September 25, 2017

The Unknown Temple of Abhaya Anjaneya in Chennai

If I am not wrong, no other print or electronic media has covered the temple on which this article is written.

Anjaneya is generally found in Anjali Hasta (depicted with folded hands). Only in few temples, he is found in Abhaya Mudra. There is one such temple found in Sowcarpet area of Chennai. The lane where the Rath (car) of the twin temples Chenna Kesava and Chenna Mallikeswarar is stationed is called as Theradi Street. This lane being a dead end and as the Rath blocks the passage, hardly anyone would venture into this lane. Even Google Map does not help us to find this lane. It is located diagonally opposite to the twin Pattinam temples. At the end of this small lane, the temple of Anjaneya is located. It's a small temple with one shrine. Few pillars and a mandap like structure is found nearby. The temple is named as Bhakta Abhaya Varaprada Anjaneya Swami. Hanuman is found in the standing posture. His right arm is in Abhaya mudra and his left arm is holding a mace.

In 1940s, the Madras Jewellers & Diamond Merchant's Association, was functioning in an office in this lane. This temple must be minimum 100 years old.

Happy travelling.





September 24, 2017

The Madras Temple which witnessed Communal Violence

If you are from George Town/Sowcarpet area of Madras, you would have definitely noticed this temple, if not entered inside. This temple of Ganesha called as Varasiddhi Vinayakar is a very small temple, located at the junction of NSC Bose Road and Devaraja Mudali Street. Except for Lord Ganesha and a small prakara around the shrine, the temple has no other idol. But, not many know that this temple has a 300 years old history.

(I am quoting few historical details based on the book "Vestiages of Old Madras" written by H.D.Love and another book called "Madras in the Old Time" by Talboys Wheeler).

Ever since the city of Madras was founded, there had been tensions between the left hand Chetti community and right hand Komati community. The Governor, Thomas Pitt settled the dispute through an agreement in 1708 CE. However, a fresh community dispute broke out in 1716 CE. According to Chettis, the Komatis upsurped several titles that belonged to Chettis and also they performed some ceremonies in front of the icon that belong to Chettis. It was complained by the representative of Chettis, Collaway Chetti on 18th October. The icon is Chindadry Pillary and the ceremony was Pennagundoo Naggarum (as per the British records - it's a kind of recital of prayers in Sanskrit language).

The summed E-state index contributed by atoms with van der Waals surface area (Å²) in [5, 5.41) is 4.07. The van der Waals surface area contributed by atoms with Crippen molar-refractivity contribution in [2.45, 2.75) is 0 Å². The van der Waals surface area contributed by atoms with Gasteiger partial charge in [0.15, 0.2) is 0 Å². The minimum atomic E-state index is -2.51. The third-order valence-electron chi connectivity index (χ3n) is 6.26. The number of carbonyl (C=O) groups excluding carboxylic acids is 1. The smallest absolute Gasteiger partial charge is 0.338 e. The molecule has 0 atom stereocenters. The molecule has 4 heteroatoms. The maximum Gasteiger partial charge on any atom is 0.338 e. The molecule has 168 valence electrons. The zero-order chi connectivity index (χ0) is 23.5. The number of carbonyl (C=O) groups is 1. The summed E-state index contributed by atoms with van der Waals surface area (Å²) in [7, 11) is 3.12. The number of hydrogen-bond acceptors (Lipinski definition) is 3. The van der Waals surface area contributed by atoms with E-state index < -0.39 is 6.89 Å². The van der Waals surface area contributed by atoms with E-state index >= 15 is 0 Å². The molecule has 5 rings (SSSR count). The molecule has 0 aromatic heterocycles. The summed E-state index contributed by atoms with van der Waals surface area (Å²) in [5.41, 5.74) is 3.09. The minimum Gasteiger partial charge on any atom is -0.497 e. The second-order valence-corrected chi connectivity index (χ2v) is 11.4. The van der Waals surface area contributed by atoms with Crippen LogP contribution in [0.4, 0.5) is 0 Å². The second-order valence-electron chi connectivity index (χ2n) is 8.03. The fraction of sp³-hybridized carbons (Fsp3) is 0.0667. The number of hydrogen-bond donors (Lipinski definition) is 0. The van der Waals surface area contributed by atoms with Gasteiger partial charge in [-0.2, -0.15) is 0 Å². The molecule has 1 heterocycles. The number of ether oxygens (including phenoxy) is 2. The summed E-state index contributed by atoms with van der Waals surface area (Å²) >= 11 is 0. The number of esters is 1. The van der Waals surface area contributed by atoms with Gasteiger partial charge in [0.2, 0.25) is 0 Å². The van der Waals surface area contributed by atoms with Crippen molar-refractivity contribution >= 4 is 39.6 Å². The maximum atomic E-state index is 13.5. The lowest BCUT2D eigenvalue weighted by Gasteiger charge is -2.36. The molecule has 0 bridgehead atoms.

On 20th December 1716 CE, the matter escalated and the Left Hands Chettis called for the closure of shops. It was followed by full scale riot. The British summoned the heads of both the communities and tried for a pact between them. This meeting which was held on 24th December 1716 CE was not successful. On 7th January 1717 CE, just one day before embarking to Britain, the Governor Harrison ordered that the Komaties could cry out Pennagundoo Naggarum at their houses and on ceremonies, but not before the icon of Ganesh. The matters were still not settled properly. On 8th January 1717 CE, Governor Collet, who had succeeded Harrison, issued an order. As per that, neither community would have any right to recite prayers before shrines of the other caste. He also warned that the icon would be shifted into the Gentoo Pagoda, if the disputes would continue. He further added that no small Pagodas should be constructed without getting Governor's permission to avoid future disputes.

The Gentoo Pagoda mentioned above is Chenna Kesava Perumal Temple, which stood in the current site of High Court. The historian, Mr. Sriram V. has identified Varasiddhi Vinayakar Temple as the Chindadry Pillary Temple. Interestingly, the Ganesh icon never moved to Chenna Kesava Perumal Temple. But that temple was demolished and was rebuilt near this Ganesh temple.

Happy travelling.



September 19, 2017

The 19th century Stationery Store of Chennai

Rajaji Salai is one of the few roads in Chennai which has so many historic buildings. It was called as the First Line Beach and was one of the most important roads of the city in the early 1800s. In 1700s, it was perhaps a beach similar to Marina beach.

The 2nd Baron Clive, the Governor of Madras, decided that the customs department should have its own building outside the St. George Fort. From 1798 CE onwards, the Customs House and a lot of business establishments were started on the left side of the First Line Beach. Thus, the beach was replaced by commercial establishments and port.

A big stationery store was constructed in the early 1800s. Although many of the British period buildings on this road were lost, fortunately this building still survives. The Government Stationery Depot now runs in this lesser known heritage building. The building's entrance is located in Arbut Not Lane.

Arbut Not Lane - Many of the Chennai streets are not spelled correctly. It is Arbuthnot Lane. The lane was named after Arubuthnot & Co. One of the partners of the firm was Sir George Gough Arbuthnot. It was a financial establishment located near this lane. As the bank was hit by major financial crisis in 1906 CE, a lot of Madras citizens lost their hard earned money.

Happy travelling.